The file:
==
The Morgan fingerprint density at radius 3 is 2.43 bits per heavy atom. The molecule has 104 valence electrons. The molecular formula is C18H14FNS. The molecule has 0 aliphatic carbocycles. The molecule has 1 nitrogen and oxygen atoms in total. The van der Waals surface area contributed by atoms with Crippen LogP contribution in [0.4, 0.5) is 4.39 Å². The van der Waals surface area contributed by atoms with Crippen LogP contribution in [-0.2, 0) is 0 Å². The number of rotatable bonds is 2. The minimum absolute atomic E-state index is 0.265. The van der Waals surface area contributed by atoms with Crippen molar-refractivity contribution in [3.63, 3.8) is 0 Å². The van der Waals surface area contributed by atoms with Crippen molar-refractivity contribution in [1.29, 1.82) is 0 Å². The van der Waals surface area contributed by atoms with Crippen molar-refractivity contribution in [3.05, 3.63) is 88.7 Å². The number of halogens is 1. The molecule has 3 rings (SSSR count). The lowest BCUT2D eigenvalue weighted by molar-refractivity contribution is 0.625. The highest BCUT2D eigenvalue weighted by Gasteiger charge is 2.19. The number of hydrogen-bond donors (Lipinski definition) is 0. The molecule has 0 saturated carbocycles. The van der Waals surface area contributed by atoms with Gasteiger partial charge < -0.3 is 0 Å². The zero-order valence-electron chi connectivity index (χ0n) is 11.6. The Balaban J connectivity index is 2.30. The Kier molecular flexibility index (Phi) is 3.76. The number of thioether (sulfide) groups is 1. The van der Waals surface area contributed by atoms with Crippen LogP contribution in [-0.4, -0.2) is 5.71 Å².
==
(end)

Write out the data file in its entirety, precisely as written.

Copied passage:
The Morgan fingerprint density at radius 3 is 2.43 bits per heavy atom. The molecule has 104 valence electrons. The molecular formula is C18H14FNS. The molecule has 0 aliphatic carbocycles. The molecule has 1 nitrogen and oxygen atoms in total. The van der Waals surface area contributed by atoms with Crippen LogP contribution in [0.4, 0.5) is 4.39 Å². The van der Waals surface area contributed by atoms with Crippen LogP contribution in [-0.2, 0) is 0 Å². The number of rotatable bonds is 2. The minimum absolute atomic E-state index is 0.265. The van der Waals surface area contributed by atoms with Crippen molar-refractivity contribution in [3.63, 3.8) is 0 Å². The van der Waals surface area contributed by atoms with Crippen molar-refractivity contribution in [1.29, 1.82) is 0 Å². The van der Waals surface area contributed by atoms with Crippen molar-refractivity contribution in [3.05, 3.63) is 88.7 Å². The number of halogens is 1. The molecule has 3 rings (SSSR count). The lowest BCUT2D eigenvalue weighted by molar-refractivity contribution is 0.625. The highest BCUT2D eigenvalue weighted by Gasteiger charge is 2.19. The number of hydrogen-bond donors (Lipinski definition) is 0. The molecule has 0 saturated carbocycles. The van der Waals surface area contributed by atoms with Gasteiger partial charge < -0.3 is 0 Å². The zero-order valence-electron chi connectivity index (χ0n) is 11.6. The Balaban J connectivity index is 2.30. The Kier molecular flexibility index (Phi) is 3.76. The number of thioether (sulfide) groups is 1. The van der Waals surface area contributed by atoms with Crippen LogP contribution in [-0.4, -0.2) is 5.71 Å².